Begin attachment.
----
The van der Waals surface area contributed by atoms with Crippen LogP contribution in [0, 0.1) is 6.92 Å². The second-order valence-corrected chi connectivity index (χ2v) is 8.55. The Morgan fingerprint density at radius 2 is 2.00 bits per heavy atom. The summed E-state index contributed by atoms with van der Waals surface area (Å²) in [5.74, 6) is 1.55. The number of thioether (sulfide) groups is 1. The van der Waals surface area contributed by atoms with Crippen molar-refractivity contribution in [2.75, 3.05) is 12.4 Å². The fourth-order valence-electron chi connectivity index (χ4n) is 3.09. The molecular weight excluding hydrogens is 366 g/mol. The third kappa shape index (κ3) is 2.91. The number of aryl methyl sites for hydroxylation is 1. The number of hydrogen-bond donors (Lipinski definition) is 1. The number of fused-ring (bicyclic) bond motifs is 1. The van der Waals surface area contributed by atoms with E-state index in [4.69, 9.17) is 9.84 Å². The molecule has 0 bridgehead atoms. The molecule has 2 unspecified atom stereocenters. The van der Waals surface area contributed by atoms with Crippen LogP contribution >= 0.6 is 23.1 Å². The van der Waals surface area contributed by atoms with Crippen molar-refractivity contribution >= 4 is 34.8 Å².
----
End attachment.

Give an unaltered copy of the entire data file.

The van der Waals surface area contributed by atoms with Crippen LogP contribution in [0, 0.1) is 6.92 Å². The second-order valence-corrected chi connectivity index (χ2v) is 8.55. The Morgan fingerprint density at radius 2 is 2.00 bits per heavy atom. The summed E-state index contributed by atoms with van der Waals surface area (Å²) in [5.74, 6) is 1.55. The number of thioether (sulfide) groups is 1. The van der Waals surface area contributed by atoms with Crippen molar-refractivity contribution in [2.75, 3.05) is 12.4 Å². The fourth-order valence-electron chi connectivity index (χ4n) is 3.09. The molecular weight excluding hydrogens is 366 g/mol. The third kappa shape index (κ3) is 2.91. The number of aryl methyl sites for hydroxylation is 1. The number of hydrogen-bond donors (Lipinski definition) is 1. The number of fused-ring (bicyclic) bond motifs is 1. The van der Waals surface area contributed by atoms with E-state index in [4.69, 9.17) is 9.84 Å². The molecule has 0 bridgehead atoms. The molecule has 2 unspecified atom stereocenters. The van der Waals surface area contributed by atoms with Crippen LogP contribution >= 0.6 is 23.1 Å². The van der Waals surface area contributed by atoms with Crippen molar-refractivity contribution >= 4 is 34.8 Å².